Saturday, February 25, 2006

Doing the 'Dam

As you may have guessed from my last post, I spent the last few days in Europe...Amsterdam, to be exact. "A few days" is kind of misleading, as I spent 24 hours flying and 32 hours actually in A-Dam. Hey, it's an improvement on my trip to Cairo a few years back! (24 hours flying for 8 hours in country).

It was my first time in Amsterdam and I loved it. It's a very cool town - even if you're not into weed or prostitutes! I had fun just walking around and enjoying the laid back atmosphere, and meeting some cool people at the Flying Pig Hostel.

I caught Northwest Airlines flight 34 from Seattle. It was my first time on the A330, and it's a very nice airplane. I was planning on taking Northwest back to the states but ran into problems: KLM, which runs their gate in AMS, didn't have any jumpseat forms. I ended up jumpseating on USAirways to PHL, then taking Southwest PHL-MDW-PDX.

The A330's seatback entertainment system is cool! I built a playlist from the extensive music track collection, let it play, and set the map up for "follow the flight." Here we are 7 hours in, with three hours to go.

Sunrise over the stately homes alongside the Prinsengracht canal.

Swans swimming past a houseboat on the Prinsengracht canal.

The Royal Palace in Dam Square.

The narrow pedestrian-only street of Nieuwendijk, where the Flying Pig hostel is located among numerous small shops, cafes, "coffee shops," and "head / smart stores."

Funny, I didn't see anyone drinking coffee in here... [grin]

Somebody told me that the Dutch are avid bicyclists but I don't really believe it...

So yup. That's what you can do with jumpseat privledges, a few days off, and €70. Mind you, if you're not single, you'll need a loving wife/partner that urges you to travel somewhere on days off while they're working. Thanks, Dawn!


All the hardways said...

Welcome back! I have a few questions maybe you could answer here or perhaps in your next post.

1. On the NW A330 flight over, did you jumpseat in economy class?

2. Do you have to be in uniform when you jumpseat?

3. Are you able to disclose which airlines your airline has jumpseat agreements with? If so, could you name some of them?

Thanks! Hope you have a nice weekend! BTW, great pix!

Anonymous said...

Cool! I stayed at the flying pig in 2000 when i backpacked and eurailed across europe. A-dam is a great city. really unique...and although I dont do drugs nor was still fun to gawk at...almost like a circus sideshow.

btw..can you add me to your blog links?


Aviatrix said...

That's awesome. I forgot for a moment that I wasn't reading some longhaul captain's blog.

Sam said...

ATH - Typically anytime you jumpseat, you'll sit in any available seat in back unless they are all taken, in which case you'll sit up front, although you actually cannot occupy the actual jumpseat on international flights. If there are seats available in first or business class, you *may* get to sit there but it's entirely up to the airline, the captain, and how nice you are to the FA's.

Uniforms aren't neccessary, the correct documentation is. For obvious reasons I won't disclose to the super-duper-secret procedures.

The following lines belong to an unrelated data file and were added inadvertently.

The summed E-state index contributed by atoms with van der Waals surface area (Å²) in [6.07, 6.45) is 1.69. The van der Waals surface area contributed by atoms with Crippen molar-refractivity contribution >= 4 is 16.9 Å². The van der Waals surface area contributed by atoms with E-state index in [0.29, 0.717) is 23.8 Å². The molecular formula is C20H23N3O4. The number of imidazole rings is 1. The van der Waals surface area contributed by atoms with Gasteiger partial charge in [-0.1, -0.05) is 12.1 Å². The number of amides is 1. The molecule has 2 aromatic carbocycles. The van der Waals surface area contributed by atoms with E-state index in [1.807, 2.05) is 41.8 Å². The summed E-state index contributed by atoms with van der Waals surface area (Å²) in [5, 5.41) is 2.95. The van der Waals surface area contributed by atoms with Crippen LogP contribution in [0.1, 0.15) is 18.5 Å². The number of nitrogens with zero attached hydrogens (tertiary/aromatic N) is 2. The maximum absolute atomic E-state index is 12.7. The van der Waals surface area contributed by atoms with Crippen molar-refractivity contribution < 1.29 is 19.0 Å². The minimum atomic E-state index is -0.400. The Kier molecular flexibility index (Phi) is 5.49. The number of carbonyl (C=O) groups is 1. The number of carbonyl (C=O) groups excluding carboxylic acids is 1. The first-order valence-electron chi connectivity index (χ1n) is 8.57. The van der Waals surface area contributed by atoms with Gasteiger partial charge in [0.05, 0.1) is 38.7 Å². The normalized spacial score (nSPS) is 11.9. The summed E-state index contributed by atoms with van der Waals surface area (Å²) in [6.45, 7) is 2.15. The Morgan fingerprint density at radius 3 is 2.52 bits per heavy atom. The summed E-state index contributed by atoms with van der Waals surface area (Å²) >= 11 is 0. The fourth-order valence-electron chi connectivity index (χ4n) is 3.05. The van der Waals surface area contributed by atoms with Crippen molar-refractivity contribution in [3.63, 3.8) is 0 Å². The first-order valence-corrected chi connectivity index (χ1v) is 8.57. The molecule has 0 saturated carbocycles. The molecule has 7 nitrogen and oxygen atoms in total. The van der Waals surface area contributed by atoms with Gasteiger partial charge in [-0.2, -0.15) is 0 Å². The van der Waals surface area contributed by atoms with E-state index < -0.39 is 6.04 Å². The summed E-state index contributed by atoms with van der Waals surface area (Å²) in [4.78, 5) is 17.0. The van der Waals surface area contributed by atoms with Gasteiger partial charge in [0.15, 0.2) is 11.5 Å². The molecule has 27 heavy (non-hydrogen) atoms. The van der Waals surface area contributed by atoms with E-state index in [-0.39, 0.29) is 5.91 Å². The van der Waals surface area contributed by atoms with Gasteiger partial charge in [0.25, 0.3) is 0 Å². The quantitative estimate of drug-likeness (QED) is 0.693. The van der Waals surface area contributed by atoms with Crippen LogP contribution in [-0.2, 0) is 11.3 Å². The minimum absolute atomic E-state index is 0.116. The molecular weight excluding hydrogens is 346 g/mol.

Most U.S. Part 121 carriers have reciprocal jumpseat agreements for pilots. A few, like JetBlue, offer cabin jumpseat to FA's as well. Some offer the jumpseat to certain FAR 135 carrier's pilots, also. International jumpseating is pretty spotty; even when it's allowed on a carrier, success means finding an employee at the foreign city who understands jumpseat procedures. If you're not a broke regional FO like me, you're better off coughing up the $100-200 for a nonrev pass.

Sam said...

Hey Sean-

I think I've seen your blog before & meant to add it, but I redo the blogroll kinda infrequently. I'll add it now, thx for the link.


All the Hardways said...

Interesting stuff! For a non-rev pass, do you actually get to select your flights/times in advance along with a seating assignment? Do you have a limit to the number of non-rev passes you can purchase per year?

Wolflair said...


Just a comment. Prinsengracht is actually "Princes' canal" in dutch. I don't speak dutch, but I do speak german and, from what the languages' similarities are, one can infer that Prinsen is Prinz (prince) and gracht is canal.

Wolflair said...

I forgot to say, very very nice pics of A-dam.

Next time you make a trip like this, it might be worth it to try a getaway to Bremen, Münster and Osnabrück in Germany. Very nice places too! (and not so famous = not so crowded as A-dam could get)

Sam said...


You're correct, Prinsengracht translates to Prince's Canal, so calling it the Prinsengracht Canal is like saying Prince's Canal Canal. However, in looking at Dutch websites with English versions, it seems that they *usually* call it the Prinsengracht Canal in English, possibly to distinguish it from the street Prinsengracht. Same goes for Herengracht, Keizersgracht, etc.

vinnie said...

As a dutchie I agree with your last comment. And thanks for seeing through the red lights and to see A'dam is a great place.

Sam said...

ATH - I'm thinking I'll actually put together a post on non-rev'ing since it's something pretty unfamiliar to anyone currently outside the airline world.